We used Maya on an almost daily basis, for little things like adding extra steps to a set of stairs within a building or making a given location look dirtier, or even using photogrammetry to add a building we had shot into a given scene. We would have a fully lit photographic model of a building in Maya, and then export that as SBXs or OBJs into Nuke so that the compositors could then, in 3D space, populate their worlds with whatever it was they wanted to put in there without us having to go through the lengthy process of building a lot of 3D objects and shading, lighting and outputting them.
But because, for the most part, we were very sparing in our use of CG, we were able to focus on those key scenes that needed special treatment, and there’s one, in particular, towards the end of the film that took up most of our time and energy. In the film, the BT Tower in London has become the main hub of this fungal infestation. There are spores floating all around (generated through particle simulations in Maya) and there is webbing all over the tower, so designing that, making that look credible, was a huge part of our work. Due to the extremely high poly count from the Houdini-generated Cordyceps models, the only feasible way of handling the data within our compressed schedule (and budget) was using Arnold Stand-ins. Using stand-ins, we were able to quickly assemble huge amounts of data without splitting the scene or slowing Maya. In turn, this enabled us to setup up and render additional passes ad-hock as Comp requested them - and any supervisor knows that being able to address notes in Comp quickly is the only way to finish on positive terms with the production. Arnold stand-ins gave us the speed and flexibility to do this.
Finally, in the plot of the film, fireworks to destroy the fungus, so we had to simulate fire to "destroy" everything we had built. We used Houdini to simulate the fire, then exported meshes into Maya and projected renders of the fire onto those meshes, and then we used Arnold to emit light to illuminate the whole tree, and then kind of composite our fire on top of it to make it look credible.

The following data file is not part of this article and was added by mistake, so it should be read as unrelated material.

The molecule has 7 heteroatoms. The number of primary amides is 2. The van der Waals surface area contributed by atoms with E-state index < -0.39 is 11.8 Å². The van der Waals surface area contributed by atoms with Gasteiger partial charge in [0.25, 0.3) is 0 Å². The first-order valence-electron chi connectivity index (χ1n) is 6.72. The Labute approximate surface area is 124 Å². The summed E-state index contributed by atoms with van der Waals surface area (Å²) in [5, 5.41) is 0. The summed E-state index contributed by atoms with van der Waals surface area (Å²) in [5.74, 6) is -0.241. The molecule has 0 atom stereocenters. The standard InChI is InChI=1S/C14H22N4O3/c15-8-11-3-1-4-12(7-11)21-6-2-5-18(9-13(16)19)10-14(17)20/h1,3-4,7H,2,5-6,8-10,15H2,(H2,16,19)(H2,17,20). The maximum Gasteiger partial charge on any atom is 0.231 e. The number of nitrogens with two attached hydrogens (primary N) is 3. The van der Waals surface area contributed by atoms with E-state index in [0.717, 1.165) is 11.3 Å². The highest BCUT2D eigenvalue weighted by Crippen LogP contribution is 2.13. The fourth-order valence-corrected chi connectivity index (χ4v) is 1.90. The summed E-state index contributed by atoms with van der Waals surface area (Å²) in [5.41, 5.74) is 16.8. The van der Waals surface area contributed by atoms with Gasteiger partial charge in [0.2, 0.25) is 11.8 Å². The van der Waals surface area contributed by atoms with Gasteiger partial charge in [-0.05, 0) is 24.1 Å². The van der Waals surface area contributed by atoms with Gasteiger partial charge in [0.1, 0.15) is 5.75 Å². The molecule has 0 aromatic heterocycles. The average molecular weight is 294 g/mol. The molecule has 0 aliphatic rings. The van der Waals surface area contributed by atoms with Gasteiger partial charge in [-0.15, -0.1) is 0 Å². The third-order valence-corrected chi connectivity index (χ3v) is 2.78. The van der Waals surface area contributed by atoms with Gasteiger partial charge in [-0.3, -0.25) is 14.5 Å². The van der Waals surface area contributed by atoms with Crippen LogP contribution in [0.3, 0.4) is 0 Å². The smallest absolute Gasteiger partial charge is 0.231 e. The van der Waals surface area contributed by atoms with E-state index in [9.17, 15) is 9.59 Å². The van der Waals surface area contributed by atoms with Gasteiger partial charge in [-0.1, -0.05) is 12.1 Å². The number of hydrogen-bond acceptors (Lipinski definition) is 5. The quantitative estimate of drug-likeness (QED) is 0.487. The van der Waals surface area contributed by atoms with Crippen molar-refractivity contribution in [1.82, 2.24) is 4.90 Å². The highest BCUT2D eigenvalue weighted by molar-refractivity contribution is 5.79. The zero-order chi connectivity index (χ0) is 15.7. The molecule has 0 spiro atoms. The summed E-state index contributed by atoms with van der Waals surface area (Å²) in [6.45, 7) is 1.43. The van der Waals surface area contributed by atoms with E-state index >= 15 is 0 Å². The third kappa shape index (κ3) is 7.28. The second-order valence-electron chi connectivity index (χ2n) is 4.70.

And as a small production company, with a lot of variance in the 2D/3D work we do from show to show, the Maya subscription service is a lifesaver for us; it allows us to ramp up or down our production and keep costs low when necessary.
"…having a small budget doesn’t always make for a worse film…if you give a director an unlimited VFX budget, they’re more likely to make bad choices."
WHEN LESS IS MORE
When it comes to VFX, budget is always the limiting factor, but I think, when it comes to the actual quality of the film, having a small budget doesn’t always make for a worse film. In fact, if you give a director an unlimited VFX budget, they’re more likely to make bad choices. The classic example is Ridley Scott, with his original "Alien" movie: the budget was meager – even the alien costume was very poorly done – but that only forced him to come up with more creative ways to make his film work – the music, the atmosphere, the low angles and dark sets. Then, fast forward in time to a move like Prometheus: same director, with a much higher budget, but the result isn’t nearly as effective.
Producers view VFX as this very impressive thing, something to wow audiences with, and so they focus in on giant set pieces and spectacular moments, but none of that matters if they neglect the more human aspects of the story – dialogue and plot and character development. That’s something I think this movie, "The Girl With All the Gifts," did very well; it found the right balance.
"That’s something great about being a VFX supervisor: you’re involved at every level of the process."
A FINAL NOTE
Hands down the most exciting experience, for me, was leading a shoot in Pripyat. It’s just a fantastic place to visit. And on a personal level, I’ve always wanted to be a filmmaker, so to have the opportunity to lead that shoot, and to have the level of creative control I had in this project, was very rewarding. That’s something great about being a VFX supervisor: you’re involved at every level of the process. The actors and camera operators are only there during the shooting; the editors and sound designers come in afterward, during post-production. But the VFX supervisor is a key creative person and gets to be involved in every major decision within the production. I mean, I directed a second unit shoot with Glenn Close, Gemma Arterton, and Paddy Considine, and got to hear their anecdotes and Hollywood stories! That was pretty cool.